According to the Walla Walla District US Army Corps of Engineers, approximately 236 trees were planted along the trail when the levy was first built in the late 70's to help beautify the area. However each tree was planted in a eight-foot-wide by four-feet-deep concrete planter, meaning every ten to fifteen years the tree dies due to the containment.
"We don't normally want them there because it can hurt the integrity of the levy," said Walla Walla District U.S Army Corps of Engineers Natural Resource Manager Joseph Maxwell.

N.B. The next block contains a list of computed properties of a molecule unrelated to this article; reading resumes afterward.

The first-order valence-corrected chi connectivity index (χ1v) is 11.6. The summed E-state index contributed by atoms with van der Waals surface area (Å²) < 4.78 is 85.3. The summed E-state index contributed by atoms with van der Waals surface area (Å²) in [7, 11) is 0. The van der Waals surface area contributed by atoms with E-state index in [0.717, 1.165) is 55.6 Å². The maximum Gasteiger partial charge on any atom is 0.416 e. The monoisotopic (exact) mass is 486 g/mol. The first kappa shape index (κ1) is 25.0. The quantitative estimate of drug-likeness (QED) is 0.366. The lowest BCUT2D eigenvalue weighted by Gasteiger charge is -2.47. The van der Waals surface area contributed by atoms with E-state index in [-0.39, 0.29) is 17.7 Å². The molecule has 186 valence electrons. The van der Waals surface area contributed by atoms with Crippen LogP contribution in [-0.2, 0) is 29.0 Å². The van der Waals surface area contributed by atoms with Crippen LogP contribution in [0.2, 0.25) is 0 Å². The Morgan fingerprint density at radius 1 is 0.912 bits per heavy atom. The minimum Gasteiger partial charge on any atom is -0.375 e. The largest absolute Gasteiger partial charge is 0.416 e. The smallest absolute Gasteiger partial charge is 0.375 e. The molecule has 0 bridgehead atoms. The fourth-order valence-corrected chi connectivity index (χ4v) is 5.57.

Planting the trees in cement planters allows the levy to have some vegetation along the trail, but often times roots will jump over the cement planters and will have to be cut off. Corps officials said the planters are designed to restrict any roots from breaking through the concrete pots but because of close quarters the tree's life span is much shorter.